Are Condenser Covers Necessary?

One of the most overlooked parts of having a central air system is covering up your condenser. Most people think, “it was fine all summer, so winter will be no different.” We would beg to differ on this, for the simple reason that winter is Cold and Cruel to machinery. Just think for a moment of how many things you leave outside and find ruined by nature.

 

Dirt and Debris

The smallest thing to worry about is what can get inside your condenser that shouldn’t be there. As temperatures drop, trees are going to lose their leaves and smaller branches. Rodents will invariably seek shelter anywhere warm or enclosed. And of course, wherever small rodents go, they’re going to build a nest. Where rodents build a nest, they’re probably also going to find some tasty wires to nibble on through those long, cold nights.

These things may seem minor, but they can be a real pain come spring. You’ll need to get the cover taken off and remove all the debris that shouldn’t be there. You’ll need to wash off your condenser coils in order to get the maximum possible efficiency. If any little critters got in there and had a tasty copper and rubber salad, you’ll also have to invest in the repair guy coming out and replacing something expensive. Who wants to put up with that?

 

Water Damage

There’s also the threat of what water can do. We’ve mentioned it before and it bares repeating: don’t let water freeze in your condenser. Prolonged exposure to water where it doesn’t belong is going to cause it’s own myriad problems. At the top of the list, you’ve got ice damaging fragile pieces of hardware. You’ve got ice and water encouraging rust and corrosion. If you’re particularly unlucky or if you’ve endured a couple wet winters without covering up, things are going to be getting expensive eventually.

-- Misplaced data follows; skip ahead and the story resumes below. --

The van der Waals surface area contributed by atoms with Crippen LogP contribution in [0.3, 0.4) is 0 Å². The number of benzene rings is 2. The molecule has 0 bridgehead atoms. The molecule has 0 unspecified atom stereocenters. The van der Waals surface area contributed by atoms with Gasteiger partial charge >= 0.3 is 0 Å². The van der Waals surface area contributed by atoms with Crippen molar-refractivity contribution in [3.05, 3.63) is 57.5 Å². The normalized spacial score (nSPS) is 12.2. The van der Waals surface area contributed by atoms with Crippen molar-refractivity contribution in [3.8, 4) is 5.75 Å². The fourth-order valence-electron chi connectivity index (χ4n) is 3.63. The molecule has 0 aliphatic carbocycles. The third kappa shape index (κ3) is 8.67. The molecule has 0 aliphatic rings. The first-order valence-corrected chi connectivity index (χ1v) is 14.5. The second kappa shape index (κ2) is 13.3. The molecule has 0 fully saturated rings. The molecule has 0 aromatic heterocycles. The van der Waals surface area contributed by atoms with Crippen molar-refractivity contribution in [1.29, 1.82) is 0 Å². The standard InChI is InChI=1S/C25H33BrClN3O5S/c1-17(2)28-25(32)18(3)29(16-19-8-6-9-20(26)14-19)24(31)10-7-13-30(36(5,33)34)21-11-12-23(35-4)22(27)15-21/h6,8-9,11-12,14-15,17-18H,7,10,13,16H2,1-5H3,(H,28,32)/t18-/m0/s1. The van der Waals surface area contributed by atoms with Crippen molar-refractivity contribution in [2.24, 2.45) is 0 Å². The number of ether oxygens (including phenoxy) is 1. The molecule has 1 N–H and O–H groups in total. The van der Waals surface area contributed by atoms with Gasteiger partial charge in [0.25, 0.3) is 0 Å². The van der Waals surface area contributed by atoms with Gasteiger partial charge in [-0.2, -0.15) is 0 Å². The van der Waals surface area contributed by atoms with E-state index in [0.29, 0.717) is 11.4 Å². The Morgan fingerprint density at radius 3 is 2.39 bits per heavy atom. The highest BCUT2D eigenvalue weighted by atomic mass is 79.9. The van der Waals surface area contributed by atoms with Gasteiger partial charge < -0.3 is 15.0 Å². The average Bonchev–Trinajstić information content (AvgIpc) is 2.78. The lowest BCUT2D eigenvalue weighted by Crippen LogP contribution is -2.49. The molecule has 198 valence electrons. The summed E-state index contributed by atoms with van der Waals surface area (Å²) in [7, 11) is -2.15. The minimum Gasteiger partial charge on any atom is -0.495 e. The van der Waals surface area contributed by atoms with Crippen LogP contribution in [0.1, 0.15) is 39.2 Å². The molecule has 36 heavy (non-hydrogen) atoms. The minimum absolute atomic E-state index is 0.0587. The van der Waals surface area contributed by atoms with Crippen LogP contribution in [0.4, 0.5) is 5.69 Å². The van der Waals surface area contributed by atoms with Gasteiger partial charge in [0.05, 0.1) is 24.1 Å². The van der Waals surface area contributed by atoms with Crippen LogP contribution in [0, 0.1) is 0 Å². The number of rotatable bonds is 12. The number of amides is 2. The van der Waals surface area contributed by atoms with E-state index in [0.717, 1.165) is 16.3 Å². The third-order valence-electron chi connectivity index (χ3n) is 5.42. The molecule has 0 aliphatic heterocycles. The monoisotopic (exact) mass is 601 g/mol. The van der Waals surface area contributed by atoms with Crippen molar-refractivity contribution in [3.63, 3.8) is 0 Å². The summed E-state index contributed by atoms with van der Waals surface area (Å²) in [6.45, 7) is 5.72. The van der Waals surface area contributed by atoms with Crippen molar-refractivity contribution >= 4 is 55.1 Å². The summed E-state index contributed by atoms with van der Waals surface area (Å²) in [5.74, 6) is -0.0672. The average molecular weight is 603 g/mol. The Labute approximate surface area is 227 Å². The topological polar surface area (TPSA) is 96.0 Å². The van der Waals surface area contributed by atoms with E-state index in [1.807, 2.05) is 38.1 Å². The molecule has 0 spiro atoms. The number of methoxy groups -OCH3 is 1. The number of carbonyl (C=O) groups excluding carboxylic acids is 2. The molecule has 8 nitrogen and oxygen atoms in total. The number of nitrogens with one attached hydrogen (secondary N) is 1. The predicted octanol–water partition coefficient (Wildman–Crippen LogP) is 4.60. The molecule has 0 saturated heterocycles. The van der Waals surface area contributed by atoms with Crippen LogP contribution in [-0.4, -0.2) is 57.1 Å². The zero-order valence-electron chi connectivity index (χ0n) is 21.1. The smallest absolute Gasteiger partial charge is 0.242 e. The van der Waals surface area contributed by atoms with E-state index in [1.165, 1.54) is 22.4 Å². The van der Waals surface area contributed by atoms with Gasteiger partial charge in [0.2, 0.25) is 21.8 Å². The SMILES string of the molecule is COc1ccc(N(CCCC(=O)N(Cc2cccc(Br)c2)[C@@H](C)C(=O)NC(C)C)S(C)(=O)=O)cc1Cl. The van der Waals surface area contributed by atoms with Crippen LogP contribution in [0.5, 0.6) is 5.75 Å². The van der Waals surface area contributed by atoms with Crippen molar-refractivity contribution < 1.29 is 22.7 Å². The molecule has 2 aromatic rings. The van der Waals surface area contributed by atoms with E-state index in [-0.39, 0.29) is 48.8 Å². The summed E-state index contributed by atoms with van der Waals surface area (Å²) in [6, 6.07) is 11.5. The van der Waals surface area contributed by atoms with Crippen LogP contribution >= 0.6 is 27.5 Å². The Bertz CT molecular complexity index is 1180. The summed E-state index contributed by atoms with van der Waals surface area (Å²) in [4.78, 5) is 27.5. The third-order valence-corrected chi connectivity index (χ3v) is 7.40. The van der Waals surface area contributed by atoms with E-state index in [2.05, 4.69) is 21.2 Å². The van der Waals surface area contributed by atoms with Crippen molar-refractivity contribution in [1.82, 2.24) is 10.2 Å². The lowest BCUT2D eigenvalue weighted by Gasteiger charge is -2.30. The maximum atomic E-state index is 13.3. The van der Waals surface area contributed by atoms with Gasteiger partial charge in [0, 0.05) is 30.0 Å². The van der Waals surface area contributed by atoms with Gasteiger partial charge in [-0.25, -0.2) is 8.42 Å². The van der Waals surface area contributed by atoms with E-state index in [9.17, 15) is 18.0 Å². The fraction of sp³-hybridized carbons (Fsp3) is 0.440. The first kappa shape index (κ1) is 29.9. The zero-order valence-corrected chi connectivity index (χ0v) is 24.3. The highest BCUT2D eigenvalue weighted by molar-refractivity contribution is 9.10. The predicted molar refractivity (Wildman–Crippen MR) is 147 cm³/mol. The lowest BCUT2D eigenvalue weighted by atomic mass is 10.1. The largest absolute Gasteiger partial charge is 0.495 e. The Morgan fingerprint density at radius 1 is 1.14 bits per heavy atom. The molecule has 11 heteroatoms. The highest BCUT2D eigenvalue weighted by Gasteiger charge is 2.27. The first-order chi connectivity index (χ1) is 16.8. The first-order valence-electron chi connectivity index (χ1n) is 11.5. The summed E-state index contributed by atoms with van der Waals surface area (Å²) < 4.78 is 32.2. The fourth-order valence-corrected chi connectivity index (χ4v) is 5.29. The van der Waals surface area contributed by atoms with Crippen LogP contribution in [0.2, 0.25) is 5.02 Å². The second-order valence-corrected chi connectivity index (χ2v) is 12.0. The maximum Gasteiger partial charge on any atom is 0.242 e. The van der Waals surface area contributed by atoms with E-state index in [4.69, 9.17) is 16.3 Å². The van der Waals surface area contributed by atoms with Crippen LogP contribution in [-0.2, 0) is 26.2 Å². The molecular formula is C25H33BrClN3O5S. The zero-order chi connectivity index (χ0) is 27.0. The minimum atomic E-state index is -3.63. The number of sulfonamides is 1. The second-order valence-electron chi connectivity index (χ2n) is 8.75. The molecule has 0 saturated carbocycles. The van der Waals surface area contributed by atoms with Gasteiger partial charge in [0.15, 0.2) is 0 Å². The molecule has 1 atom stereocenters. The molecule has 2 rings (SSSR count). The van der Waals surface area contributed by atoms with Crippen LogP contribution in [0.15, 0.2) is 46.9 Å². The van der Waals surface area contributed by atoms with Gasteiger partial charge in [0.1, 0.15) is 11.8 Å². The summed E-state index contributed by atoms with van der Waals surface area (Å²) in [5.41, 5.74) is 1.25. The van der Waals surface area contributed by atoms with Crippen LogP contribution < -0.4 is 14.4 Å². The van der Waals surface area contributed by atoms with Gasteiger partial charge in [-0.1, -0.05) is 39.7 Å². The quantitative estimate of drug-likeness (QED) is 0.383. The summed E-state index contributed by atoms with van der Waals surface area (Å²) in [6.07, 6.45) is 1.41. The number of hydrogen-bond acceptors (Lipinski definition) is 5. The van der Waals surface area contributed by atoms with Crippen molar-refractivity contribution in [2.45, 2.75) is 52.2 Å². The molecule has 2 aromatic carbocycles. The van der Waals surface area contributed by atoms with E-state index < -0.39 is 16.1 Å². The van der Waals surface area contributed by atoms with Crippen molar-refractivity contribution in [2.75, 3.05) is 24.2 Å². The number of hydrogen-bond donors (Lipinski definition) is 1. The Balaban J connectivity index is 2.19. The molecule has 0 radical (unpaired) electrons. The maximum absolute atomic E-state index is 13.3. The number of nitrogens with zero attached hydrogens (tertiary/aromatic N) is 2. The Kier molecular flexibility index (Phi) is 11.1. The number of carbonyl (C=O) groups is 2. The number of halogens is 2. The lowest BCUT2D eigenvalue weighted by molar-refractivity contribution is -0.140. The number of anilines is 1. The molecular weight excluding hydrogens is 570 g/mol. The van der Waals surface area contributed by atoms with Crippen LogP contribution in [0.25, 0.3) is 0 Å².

In the spring, you could open up the unit to discover a leaking condenser coil, shot bearings in the compressor, or maybe you’re going to have a nightmare just getting the thing apart from the fasteners having rusted firmly in place. Cold, wet weather is simply not good for any machine. Given that a condenser by its nature can’t have much casing or protection from the elements, it’s doubly exposed.

 

It Gets Worse

These problems tend to compound on top of each other as well. Having debris and little rats’ nests will trap melting snow and rainfall. You’re at risk for things to be clogged up, soaked, corroded, rusted, and broken by the time spring rolls around. At the very least, you’re welcoming incremental damage. The winter doesn’t have to break something, it just has to nibble away at it and take two or three years of useful life out of a multi-thousand-dollar piece of equipment.

 

It Also Gets Better

These problems exist because your condenser needs airflow during the summer. We could easily build a metal box to sit out in the winter that doesn’t get damaged by any of the elements. We just run into the issue that, without holes and openings, it can’t dissipate heat. If it can’t dissipate heat, it can’t function.

The solution to this is that we cover up those openings as best as possible. For this, we have condenser covers. They’re cheap and easy to install. You put them over the condenser just as you would your fancy $700 grill or your $15,000 motorcycle. You apply protection to things which can’t stand up to the cold elements. Any of these things can laugh off thunderstorms all summer long, but you need to invest that little $50 in making sure they last as many winters as possible. It’s worth it in the end for the half hour of preventative maintenance.

 

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